British teen arrested in connection with Anzac terror plot
The boy, reported to by 14-years-old, was held on suspicion of preparing acts of terrorism at an address in Blackburn in the north of England, on April 2. He was released, but arrested again on Saturday for another alleged terror offence, Manchester police said.
“We have uncovered communication between an individual in the North West and a man in Australia to what we believe is a credible terrorist threat,” said Detective Chief Superintendent Tony Mole, from the North West Counter Terrorism Unit.
He added there was no immediate threat to the public in Britain.
The news follows the arrests of five teenagers suspected to be planning terror attack on Anzac Day in Melbourne.
On Saturday, Australian Prime Minister Tony Abbott said youths were intending to carry out an “Islamic State” inspired attack on April 25.
The date, originally marked to honor the Australian and New Zealand Army Corps who died in the First World War, but has since been expanded to commemorate the deaths of all troops killed in conflict.
Two of the men were arrested on suspicion of preparing for acts of terrorism, and one was held in relation to weapons offences.
The two other men were detained for questioning.
Australian police said they believe the plot involved “edged weapons” such as knives and swords, and was inspired by the Islamic State.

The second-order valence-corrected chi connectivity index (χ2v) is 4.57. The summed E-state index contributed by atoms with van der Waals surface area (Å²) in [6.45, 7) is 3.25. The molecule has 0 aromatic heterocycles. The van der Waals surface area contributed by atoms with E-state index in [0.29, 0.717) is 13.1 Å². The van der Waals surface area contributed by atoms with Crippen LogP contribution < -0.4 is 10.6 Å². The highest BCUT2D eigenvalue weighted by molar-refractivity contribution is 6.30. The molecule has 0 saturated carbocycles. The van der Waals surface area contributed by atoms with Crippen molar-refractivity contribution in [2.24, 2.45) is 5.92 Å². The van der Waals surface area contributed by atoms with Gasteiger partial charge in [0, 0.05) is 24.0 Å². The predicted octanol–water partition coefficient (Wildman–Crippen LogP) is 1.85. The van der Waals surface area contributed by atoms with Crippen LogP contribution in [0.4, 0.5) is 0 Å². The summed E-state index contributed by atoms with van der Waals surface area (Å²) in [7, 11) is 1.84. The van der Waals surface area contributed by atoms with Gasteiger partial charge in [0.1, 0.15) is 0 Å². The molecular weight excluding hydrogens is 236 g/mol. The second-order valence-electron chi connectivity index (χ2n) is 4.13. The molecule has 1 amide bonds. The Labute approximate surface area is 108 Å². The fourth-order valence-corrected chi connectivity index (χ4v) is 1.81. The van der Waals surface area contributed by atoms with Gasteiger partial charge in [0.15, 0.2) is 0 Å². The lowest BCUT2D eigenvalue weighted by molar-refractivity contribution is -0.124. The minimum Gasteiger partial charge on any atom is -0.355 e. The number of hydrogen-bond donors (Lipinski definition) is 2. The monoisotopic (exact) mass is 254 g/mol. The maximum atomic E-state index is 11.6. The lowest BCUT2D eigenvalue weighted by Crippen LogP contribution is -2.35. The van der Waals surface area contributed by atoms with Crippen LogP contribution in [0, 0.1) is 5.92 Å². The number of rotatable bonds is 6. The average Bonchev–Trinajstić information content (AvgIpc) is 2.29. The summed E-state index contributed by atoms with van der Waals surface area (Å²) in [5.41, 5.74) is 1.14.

Australian Federal Police Acting Deputy Commissioner Neil Gaughan said officers have apprehended individuals planning a “violent and unprovoked attack” and pledged to continue working to control extremism in Melbourne.
“At this stage we have no information that it was a planned beheading,” he added. But there was reference to an attack on police.
“Some evidence that we have collected at a couple of the scenes, and some other information we have, leads us to believe that this particular matter was ISIS-inspired.”
Speaking on Saturday, the Premier of Victoria, Daniel Andrews asked the population not to use the foiled plot to foster anti-Muslim sentiment.
“These people are not people of faith, they don't represent any culture,” he said.
“This is not an issue of how you pray or where you were born. This is not about those issues.
“This is simply evil,” he added.
Australian forces are part of the US-led coalition current battling Islamic State militants in Iraq.